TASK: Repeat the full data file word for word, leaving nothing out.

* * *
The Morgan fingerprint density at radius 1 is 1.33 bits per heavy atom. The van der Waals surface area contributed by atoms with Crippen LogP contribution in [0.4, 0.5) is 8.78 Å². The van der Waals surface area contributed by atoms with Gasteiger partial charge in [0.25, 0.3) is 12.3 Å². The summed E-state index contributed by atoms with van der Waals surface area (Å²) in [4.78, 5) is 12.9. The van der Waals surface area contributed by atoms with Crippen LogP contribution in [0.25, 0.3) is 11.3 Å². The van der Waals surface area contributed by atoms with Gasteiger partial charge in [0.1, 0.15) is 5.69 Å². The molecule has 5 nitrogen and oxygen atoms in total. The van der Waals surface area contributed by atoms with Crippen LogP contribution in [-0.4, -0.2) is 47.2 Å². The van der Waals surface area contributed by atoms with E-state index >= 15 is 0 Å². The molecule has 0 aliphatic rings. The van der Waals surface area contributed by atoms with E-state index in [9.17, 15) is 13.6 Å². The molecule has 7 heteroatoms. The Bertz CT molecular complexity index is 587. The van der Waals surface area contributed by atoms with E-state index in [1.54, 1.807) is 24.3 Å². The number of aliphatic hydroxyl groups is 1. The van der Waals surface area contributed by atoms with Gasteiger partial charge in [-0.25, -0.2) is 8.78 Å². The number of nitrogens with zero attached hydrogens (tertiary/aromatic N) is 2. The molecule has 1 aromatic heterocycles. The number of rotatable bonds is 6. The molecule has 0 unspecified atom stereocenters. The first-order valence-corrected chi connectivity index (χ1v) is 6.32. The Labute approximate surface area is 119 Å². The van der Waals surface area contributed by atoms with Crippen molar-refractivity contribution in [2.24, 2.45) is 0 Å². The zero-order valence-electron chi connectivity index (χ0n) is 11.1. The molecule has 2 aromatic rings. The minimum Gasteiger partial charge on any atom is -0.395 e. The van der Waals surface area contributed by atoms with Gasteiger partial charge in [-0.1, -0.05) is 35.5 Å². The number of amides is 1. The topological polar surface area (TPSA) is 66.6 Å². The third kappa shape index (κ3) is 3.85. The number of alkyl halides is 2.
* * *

The Morgan fingerprint density at radius 1 is 1.33 bits per heavy atom. The van der Waals surface area contributed by atoms with Crippen LogP contribution in [0.4, 0.5) is 8.78 Å². The van der Waals surface area contributed by atoms with Gasteiger partial charge in [0.25, 0.3) is 12.3 Å². The summed E-state index contributed by atoms with van der Waals surface area (Å²) in [4.78, 5) is 12.9. The van der Waals surface area contributed by atoms with Crippen LogP contribution in [0.25, 0.3) is 11.3 Å². The van der Waals surface area contributed by atoms with Gasteiger partial charge in [0.1, 0.15) is 5.69 Å². The molecule has 5 nitrogen and oxygen atoms in total. The van der Waals surface area contributed by atoms with Crippen LogP contribution in [-0.4, -0.2) is 47.2 Å². The van der Waals surface area contributed by atoms with E-state index >= 15 is 0 Å². The molecule has 0 aliphatic rings. The van der Waals surface area contributed by atoms with E-state index in [9.17, 15) is 13.6 Å². The molecule has 7 heteroatoms. The Bertz CT molecular complexity index is 587. The van der Waals surface area contributed by atoms with E-state index in [1.54, 1.807) is 24.3 Å². The number of aliphatic hydroxyl groups is 1. The van der Waals surface area contributed by atoms with Gasteiger partial charge in [-0.25, -0.2) is 8.78 Å². The number of nitrogens with zero attached hydrogens (tertiary/aromatic N) is 2. The molecule has 1 aromatic heterocycles. The number of rotatable bonds is 6. The molecule has 0 unspecified atom stereocenters. The first-order valence-corrected chi connectivity index (χ1v) is 6.32. The Labute approximate surface area is 119 Å². The van der Waals surface area contributed by atoms with Crippen molar-refractivity contribution in [2.24, 2.45) is 0 Å². The zero-order valence-electron chi connectivity index (χ0n) is 11.1. The molecule has 2 aromatic rings. The minimum Gasteiger partial charge on any atom is -0.395 e. The van der Waals surface area contributed by atoms with Gasteiger partial charge in [-0.1, -0.05) is 35.5 Å². The number of amides is 1. The topological polar surface area (TPSA) is 66.6 Å². The third kappa shape index (κ3) is 3.85. The number of alkyl halides is 2.